Can Tech Startups Do Journalism?
Editorial enterprises like MEL, Real Life, and Van Winkle’s could be the future of publishing—or they could be the next phase of Silicon Valley’s media takeover.
In June 2015, a new, hyperspecific website named Van Winkle’s went live. It was billed as an online destination for “all aspects of sleep and various nocturnal adventures” by its editorial director, Elizabeth Spiers, formerly an editor at Gawker and the Observer. In its first week, the site’s pieces included a listicle about dream sequence clichés and a 2,800-word feature on the rise of benzodiazepine prescriptions. Its editor-in-chief, Jeff Koyen, heralded it as “the first editorial venture of its kind.” What he meant by that had as much to do with its niche subject matter as it did its funding source: Van Winkle’s was not a traditionally independent journalistic venture, but the latest product of mattress startup Casper.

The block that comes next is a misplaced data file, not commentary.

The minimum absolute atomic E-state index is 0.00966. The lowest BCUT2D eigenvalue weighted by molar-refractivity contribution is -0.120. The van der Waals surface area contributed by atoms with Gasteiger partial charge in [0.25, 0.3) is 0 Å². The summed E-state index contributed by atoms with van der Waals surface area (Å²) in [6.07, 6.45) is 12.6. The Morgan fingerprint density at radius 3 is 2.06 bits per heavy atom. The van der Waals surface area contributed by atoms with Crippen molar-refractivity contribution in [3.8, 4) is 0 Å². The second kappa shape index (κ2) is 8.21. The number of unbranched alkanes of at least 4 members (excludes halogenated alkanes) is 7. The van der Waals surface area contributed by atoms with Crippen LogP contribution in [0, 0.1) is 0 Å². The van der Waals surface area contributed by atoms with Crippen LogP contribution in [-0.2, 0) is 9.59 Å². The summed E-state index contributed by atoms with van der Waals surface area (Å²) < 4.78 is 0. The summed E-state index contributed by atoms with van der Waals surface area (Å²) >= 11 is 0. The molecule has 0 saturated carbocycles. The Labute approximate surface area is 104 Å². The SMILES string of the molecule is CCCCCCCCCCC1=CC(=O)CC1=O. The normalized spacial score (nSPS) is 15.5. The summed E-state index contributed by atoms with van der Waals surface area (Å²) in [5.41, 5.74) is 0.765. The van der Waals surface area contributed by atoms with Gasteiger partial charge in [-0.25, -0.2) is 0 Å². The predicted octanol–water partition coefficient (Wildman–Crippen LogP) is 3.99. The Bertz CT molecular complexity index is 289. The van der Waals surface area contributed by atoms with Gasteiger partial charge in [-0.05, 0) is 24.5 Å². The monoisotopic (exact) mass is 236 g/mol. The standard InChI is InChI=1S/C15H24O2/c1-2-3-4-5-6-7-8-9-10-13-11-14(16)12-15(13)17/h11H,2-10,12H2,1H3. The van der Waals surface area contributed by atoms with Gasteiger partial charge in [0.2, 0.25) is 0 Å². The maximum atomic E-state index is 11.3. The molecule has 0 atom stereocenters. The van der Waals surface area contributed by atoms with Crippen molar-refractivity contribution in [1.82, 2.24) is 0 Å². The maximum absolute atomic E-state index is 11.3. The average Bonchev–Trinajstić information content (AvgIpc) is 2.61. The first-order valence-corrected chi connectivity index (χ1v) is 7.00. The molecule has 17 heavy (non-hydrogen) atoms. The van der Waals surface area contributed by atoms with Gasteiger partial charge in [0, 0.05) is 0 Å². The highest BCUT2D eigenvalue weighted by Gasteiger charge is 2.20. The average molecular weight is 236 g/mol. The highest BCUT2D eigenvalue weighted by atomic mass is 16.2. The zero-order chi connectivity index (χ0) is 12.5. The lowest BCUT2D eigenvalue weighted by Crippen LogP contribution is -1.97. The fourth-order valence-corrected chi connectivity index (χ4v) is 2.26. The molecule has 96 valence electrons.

“We have a long-term vision for Casper to become the dedicated brand for all things sleep, and part of owning that category is owning the best content related to it,” Casper CEO Philip Krim told The Wall Street Journal at the time, speaking pure startup. He later added: “The mandate is to create awesome content and that’s it.”